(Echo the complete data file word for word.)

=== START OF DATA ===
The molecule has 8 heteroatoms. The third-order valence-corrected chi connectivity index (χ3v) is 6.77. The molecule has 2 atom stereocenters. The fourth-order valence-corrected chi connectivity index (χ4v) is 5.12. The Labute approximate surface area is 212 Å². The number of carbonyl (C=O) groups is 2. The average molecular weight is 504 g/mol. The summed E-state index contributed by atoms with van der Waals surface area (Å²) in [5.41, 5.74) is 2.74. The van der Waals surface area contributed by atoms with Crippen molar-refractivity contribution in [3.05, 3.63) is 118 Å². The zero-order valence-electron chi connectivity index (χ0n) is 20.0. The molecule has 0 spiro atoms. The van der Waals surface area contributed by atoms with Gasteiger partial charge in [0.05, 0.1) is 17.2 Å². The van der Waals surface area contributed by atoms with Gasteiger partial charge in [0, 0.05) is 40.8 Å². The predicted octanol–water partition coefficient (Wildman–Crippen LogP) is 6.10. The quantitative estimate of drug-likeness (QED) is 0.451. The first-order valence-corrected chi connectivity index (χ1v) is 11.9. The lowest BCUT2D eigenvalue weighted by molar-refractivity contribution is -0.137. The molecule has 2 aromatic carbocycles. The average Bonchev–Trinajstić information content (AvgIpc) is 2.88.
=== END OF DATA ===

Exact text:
The molecule has 8 heteroatoms. The third-order valence-corrected chi connectivity index (χ3v) is 6.77. The molecule has 2 atom stereocenters. The fourth-order valence-corrected chi connectivity index (χ4v) is 5.12. The Labute approximate surface area is 212 Å². The number of carbonyl (C=O) groups is 2. The average molecular weight is 504 g/mol. The summed E-state index contributed by atoms with van der Waals surface area (Å²) in [5.41, 5.74) is 2.74. The van der Waals surface area contributed by atoms with Crippen molar-refractivity contribution in [3.05, 3.63) is 118 Å². The zero-order valence-electron chi connectivity index (χ0n) is 20.0. The molecule has 0 spiro atoms. The van der Waals surface area contributed by atoms with Gasteiger partial charge in [0.05, 0.1) is 17.2 Å². The van der Waals surface area contributed by atoms with Gasteiger partial charge in [0, 0.05) is 40.8 Å². The predicted octanol–water partition coefficient (Wildman–Crippen LogP) is 6.10. The quantitative estimate of drug-likeness (QED) is 0.451. The first-order valence-corrected chi connectivity index (χ1v) is 11.9. The lowest BCUT2D eigenvalue weighted by molar-refractivity contribution is -0.137. The molecule has 2 aromatic carbocycles. The average Bonchev–Trinajstić information content (AvgIpc) is 2.88.